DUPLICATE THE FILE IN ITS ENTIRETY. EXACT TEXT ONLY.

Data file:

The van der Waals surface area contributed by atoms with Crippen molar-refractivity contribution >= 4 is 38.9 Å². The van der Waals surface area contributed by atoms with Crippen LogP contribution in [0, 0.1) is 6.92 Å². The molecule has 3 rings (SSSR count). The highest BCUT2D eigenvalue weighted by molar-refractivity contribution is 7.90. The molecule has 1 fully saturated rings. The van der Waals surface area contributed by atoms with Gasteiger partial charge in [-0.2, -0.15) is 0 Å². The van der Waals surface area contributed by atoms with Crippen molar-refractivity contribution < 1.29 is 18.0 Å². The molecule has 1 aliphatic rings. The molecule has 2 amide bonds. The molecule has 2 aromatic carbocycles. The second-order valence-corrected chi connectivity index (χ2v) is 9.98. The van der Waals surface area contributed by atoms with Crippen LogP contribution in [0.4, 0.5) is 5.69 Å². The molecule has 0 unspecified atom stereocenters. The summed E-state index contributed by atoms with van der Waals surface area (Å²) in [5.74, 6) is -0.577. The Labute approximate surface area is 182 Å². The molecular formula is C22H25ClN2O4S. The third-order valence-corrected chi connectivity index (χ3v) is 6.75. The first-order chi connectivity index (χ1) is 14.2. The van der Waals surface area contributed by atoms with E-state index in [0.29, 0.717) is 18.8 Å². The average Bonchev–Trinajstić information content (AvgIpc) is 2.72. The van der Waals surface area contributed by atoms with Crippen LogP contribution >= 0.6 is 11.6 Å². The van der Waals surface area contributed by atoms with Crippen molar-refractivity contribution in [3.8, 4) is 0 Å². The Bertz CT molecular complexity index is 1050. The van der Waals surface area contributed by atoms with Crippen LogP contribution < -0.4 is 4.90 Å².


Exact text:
The van der Waals surface area contributed by atoms with Crippen molar-refractivity contribution >= 4 is 38.9 Å². The van der Waals surface area contributed by atoms with Crippen LogP contribution in [0, 0.1) is 6.92 Å². The molecule has 3 rings (SSSR count). The highest BCUT2D eigenvalue weighted by molar-refractivity contribution is 7.90. The molecule has 1 fully saturated rings. The van der Waals surface area contributed by atoms with Gasteiger partial charge in [-0.2, -0.15) is 0 Å². The van der Waals surface area contributed by atoms with Crippen molar-refractivity contribution < 1.29 is 18.0 Å². The molecule has 1 aliphatic rings. The molecule has 2 amide bonds. The molecule has 2 aromatic carbocycles. The second-order valence-corrected chi connectivity index (χ2v) is 9.98. The van der Waals surface area contributed by atoms with Crippen LogP contribution in [0.4, 0.5) is 5.69 Å². The molecule has 0 unspecified atom stereocenters. The summed E-state index contributed by atoms with van der Waals surface area (Å²) in [5.74, 6) is -0.577. The Labute approximate surface area is 182 Å². The molecular formula is C22H25ClN2O4S. The third-order valence-corrected chi connectivity index (χ3v) is 6.75. The first-order chi connectivity index (χ1) is 14.2. The van der Waals surface area contributed by atoms with E-state index in [0.29, 0.717) is 18.8 Å². The average Bonchev–Trinajstić information content (AvgIpc) is 2.72. The van der Waals surface area contributed by atoms with Crippen LogP contribution >= 0.6 is 11.6 Å². The van der Waals surface area contributed by atoms with Crippen molar-refractivity contribution in [3.8, 4) is 0 Å². The Bertz CT molecular complexity index is 1050. The van der Waals surface area contributed by atoms with Crippen LogP contribution < -0.4 is 4.90 Å².